Fri. Nov 25th, 2022

A 6,090-square-foot (566-square-meter) parcel in Decentraland’s evocatively named “Fashion Street” district sold for $2.43 million in late November 2021. The location of this parking lot could easily be mistaken for downtown San Francisco, New York, or London. Decentraland, on the other hand, has no known location. It’s a virtual world, part of the much-hyped “metaverse,” which is a virtual world. This is what happens when the metaverse, digital currencies, and the irrationality of the masses come together.

Consider the metaverse as a starting point. Nothing much has changed in the metaverse in 30 years, and even with cheaper hardware and the emergence of a trillion-dollar company, the metaverse is still the same as it was 30 years ago.

Speculation in Metaverse

The metaverse has never had a problem with rendering things. All efforts to solve the problem have been stymied by the issue of rendering other people. In the metaverse, unless you’re content with communicating with cartoons, it’s still difficult to attract even a second party. Solutions that can be implemented at a large scale are still years away, thanks to videogrammetry (the use of multiple cameras to map positions in three dimensions). There are few people who have the patience to spend their days in an unreal world surrounded by imaginary friends.

Digital currency is the next topic we’ll cover. In the thirteen years since the Genesis Block of Bitcoin was mined, the underlying concepts that support digital assets like these have spread to other fields of technology. There are now a wide range of applications for the blockchain beyond peer-to-peer payments, including the non-fungible token (NFT), which has become a hot topic in this area. Collins Dictionary foreshadowed a future in which all data can be packaged, valued, and sold at auction by selecting “NFT” as its Word of the Year for 2021.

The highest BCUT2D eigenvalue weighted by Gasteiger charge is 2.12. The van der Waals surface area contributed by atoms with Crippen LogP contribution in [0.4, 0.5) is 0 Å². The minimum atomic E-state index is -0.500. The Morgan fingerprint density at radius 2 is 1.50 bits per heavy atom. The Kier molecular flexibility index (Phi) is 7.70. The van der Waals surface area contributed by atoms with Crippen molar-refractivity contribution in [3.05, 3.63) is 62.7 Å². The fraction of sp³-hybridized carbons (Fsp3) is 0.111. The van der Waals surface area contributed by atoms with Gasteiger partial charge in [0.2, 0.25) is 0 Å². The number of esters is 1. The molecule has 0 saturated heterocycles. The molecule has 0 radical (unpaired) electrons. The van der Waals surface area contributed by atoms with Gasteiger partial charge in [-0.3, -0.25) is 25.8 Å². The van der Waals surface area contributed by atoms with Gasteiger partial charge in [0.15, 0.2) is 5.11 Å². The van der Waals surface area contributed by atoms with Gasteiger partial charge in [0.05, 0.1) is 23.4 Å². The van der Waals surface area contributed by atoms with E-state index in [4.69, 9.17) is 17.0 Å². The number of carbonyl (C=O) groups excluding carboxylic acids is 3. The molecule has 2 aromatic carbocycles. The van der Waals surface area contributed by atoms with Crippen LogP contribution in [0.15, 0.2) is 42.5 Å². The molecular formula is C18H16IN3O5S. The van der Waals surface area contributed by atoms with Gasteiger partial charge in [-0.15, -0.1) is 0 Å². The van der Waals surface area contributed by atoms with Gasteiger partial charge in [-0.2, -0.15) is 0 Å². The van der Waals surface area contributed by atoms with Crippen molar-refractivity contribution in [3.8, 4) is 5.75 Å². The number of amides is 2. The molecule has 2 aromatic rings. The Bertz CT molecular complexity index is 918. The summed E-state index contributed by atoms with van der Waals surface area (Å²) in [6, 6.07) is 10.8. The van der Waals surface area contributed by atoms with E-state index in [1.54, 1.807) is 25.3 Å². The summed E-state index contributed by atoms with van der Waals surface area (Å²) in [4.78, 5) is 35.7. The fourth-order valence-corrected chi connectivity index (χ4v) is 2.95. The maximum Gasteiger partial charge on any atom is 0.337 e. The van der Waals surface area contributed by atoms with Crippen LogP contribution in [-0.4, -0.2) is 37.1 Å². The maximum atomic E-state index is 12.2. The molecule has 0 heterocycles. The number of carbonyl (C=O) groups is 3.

This is when the madness of the masses takes over. In the early 17th century, tulip bulbs in Holland soared in price before crashing; the dot-com bubble in the late 1990s was fueled by irrational exuberance in the stock market; and the global financial crisis of 2007 and 2008 was fueled by speculative investments in real estate. Many examples can be found to show that when greed overpowers reason, things go wrong.

Speculators believe that if they invest early enough in the metaverse’s nothingness, the value will rise by trillions of dollars.

Speculators believe that if they invest early enough in the metaverse’s nothingness, the value will rise by trillions of dollars. A piece of virtual land—with no distinguishing characteristics other than someone’s opinion—can be sold for millions of dollars in digital currency. In the end, these investors believe, everyone in the metaverse will want the best of everything, including virtual clothing and virtual homes.

Metaverses can never exist outside of our imaginations;

They’re simply the product of our imaginations. The only thing we can find or create in the metaverse is our own thoughts. The emptiness of one’s soul can be seen in the way people treat their virtual titles as if they were real.

Any vision for the future that ignores our dreams should be seriously questioned. Perhaps tulip bulbs should be planted in the metaverse to remind visitors that not everything there is gold.

By Adam

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